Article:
Healthcare services depend on a huge range of professionals, some of whom are one step away from the public eye but no less important in their contribution to patient outcomes.
Our blog series shines a light on the hidden heroes of healthcare to understand their work, the challenges they face and the sense of purpose that keeps them contributing to the best possible patient outcomes.
At Checkit, our goal is to empower these professionals and their teams with digital tools to reduce their manual burden, support them in conducting routine activities and provide greater visibility at all levels to drive better ways of working.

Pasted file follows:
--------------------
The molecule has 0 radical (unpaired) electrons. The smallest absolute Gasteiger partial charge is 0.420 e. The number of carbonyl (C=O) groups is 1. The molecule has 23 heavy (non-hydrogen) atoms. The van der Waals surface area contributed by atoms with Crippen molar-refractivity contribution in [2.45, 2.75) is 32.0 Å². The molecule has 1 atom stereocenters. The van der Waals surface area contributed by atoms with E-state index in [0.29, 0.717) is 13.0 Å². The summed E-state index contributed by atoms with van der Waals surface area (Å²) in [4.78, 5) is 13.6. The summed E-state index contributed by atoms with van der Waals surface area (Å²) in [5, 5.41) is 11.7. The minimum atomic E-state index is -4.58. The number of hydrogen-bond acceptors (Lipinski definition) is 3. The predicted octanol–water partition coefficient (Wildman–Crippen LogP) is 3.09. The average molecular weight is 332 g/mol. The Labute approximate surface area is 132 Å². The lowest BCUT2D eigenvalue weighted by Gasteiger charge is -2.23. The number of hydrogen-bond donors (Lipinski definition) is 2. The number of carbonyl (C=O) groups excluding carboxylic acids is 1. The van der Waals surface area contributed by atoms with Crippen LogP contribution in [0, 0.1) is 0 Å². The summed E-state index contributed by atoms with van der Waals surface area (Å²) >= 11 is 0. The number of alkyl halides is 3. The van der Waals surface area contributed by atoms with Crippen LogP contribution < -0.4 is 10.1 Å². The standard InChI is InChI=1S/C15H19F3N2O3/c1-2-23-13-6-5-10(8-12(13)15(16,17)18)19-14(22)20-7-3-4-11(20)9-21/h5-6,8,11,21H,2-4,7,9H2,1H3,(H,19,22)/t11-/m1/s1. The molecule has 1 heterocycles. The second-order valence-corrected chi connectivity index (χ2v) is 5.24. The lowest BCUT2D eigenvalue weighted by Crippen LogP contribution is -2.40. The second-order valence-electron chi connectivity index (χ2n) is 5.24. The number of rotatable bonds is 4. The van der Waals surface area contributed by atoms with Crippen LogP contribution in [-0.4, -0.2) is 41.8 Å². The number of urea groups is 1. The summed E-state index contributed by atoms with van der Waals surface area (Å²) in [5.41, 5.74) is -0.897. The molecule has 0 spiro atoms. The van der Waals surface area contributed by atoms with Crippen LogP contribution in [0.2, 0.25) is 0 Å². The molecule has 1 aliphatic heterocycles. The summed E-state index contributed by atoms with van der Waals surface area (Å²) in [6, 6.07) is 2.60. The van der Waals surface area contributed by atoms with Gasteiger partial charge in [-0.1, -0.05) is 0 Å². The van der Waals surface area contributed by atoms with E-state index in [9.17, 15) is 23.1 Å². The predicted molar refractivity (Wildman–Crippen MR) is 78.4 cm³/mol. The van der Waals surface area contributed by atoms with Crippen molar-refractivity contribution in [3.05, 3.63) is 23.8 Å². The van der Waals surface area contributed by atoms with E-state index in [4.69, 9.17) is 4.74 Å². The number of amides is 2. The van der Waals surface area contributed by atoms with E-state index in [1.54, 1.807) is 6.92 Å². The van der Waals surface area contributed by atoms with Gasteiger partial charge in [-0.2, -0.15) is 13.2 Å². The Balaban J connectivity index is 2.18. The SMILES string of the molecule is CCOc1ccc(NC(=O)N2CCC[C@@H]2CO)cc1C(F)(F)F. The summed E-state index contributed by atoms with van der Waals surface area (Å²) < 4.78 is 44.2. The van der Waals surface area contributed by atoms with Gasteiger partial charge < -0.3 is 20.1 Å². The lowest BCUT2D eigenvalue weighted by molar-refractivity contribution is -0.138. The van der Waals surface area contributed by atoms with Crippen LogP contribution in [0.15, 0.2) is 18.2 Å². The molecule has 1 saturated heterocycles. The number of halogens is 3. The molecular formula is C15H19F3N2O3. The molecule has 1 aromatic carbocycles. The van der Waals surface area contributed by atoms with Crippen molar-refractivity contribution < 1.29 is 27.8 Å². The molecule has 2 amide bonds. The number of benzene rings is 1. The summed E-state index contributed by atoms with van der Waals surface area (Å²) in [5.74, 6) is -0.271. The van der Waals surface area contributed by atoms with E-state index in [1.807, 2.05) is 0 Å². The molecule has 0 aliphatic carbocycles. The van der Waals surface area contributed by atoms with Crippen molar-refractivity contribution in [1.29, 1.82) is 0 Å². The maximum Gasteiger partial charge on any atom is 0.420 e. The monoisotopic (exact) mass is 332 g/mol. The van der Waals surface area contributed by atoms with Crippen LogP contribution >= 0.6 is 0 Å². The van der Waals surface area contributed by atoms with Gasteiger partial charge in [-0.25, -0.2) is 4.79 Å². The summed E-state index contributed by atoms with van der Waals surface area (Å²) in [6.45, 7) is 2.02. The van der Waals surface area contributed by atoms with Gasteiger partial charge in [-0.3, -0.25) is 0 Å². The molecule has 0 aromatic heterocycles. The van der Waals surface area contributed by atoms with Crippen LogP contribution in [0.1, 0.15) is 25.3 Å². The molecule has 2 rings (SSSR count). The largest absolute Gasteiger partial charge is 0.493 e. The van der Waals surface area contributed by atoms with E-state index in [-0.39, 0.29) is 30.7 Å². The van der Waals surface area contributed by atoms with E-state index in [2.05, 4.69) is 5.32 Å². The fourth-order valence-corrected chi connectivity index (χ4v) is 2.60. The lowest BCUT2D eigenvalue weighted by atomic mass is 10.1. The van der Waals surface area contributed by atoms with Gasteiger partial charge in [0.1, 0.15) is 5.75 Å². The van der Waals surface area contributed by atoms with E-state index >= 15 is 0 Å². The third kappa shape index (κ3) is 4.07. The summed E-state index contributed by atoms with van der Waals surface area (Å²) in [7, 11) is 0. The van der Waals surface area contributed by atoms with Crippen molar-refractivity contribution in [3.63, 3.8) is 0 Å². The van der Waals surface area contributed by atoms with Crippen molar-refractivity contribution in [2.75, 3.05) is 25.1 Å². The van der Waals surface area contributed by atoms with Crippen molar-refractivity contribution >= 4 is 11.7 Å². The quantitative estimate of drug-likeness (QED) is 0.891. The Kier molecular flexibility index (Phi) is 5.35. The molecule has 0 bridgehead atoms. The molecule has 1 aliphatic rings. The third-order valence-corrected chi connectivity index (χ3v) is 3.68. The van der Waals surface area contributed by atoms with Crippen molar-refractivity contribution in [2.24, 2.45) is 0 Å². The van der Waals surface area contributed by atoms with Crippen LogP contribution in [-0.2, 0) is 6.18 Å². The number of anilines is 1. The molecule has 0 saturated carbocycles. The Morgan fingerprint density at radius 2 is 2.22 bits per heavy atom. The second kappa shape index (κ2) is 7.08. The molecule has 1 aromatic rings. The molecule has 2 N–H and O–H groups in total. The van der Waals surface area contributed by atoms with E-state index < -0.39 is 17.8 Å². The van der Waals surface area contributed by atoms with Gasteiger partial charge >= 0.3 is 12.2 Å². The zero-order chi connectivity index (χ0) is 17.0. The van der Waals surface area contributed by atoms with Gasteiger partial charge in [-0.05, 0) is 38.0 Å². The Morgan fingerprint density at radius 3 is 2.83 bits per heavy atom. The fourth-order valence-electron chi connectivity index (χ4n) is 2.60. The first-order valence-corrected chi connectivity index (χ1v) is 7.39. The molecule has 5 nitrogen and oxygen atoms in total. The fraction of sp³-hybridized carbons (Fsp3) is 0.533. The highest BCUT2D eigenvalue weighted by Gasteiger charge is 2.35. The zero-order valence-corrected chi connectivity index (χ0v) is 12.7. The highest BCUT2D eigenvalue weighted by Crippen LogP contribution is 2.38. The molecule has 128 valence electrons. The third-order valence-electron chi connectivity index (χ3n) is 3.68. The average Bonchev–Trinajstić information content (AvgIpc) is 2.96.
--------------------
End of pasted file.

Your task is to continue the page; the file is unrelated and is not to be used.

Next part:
John Pitchers, Chair of the Association of Anatomical Pathology Technology (AAPT) and full-time Mortuary and Coroner Support Manager at Bristol City Council
As well as being Chair of the AAPT, John Pitchers serves as a full-time Mortuary and Coroner Support Manager for a local authority in England. He has been an Anatomical Pathology Technologist for almost 20 years and is currently studying for an MSc in Public Health,
As Chair of AAPT, provide strategic direction to the organisation, leading on external engagement and liaison.
Working with stakeholders and partners such as the Human Tissue Authority, Science Council, Royal College of Pathologists and Institute of Biomedical Science, as well as lobbying and liaison with Government.
As Mortuary and Coroner Support Manager, combining APT practice with managerial responsibility for the two services.
What’s involved in a typical day?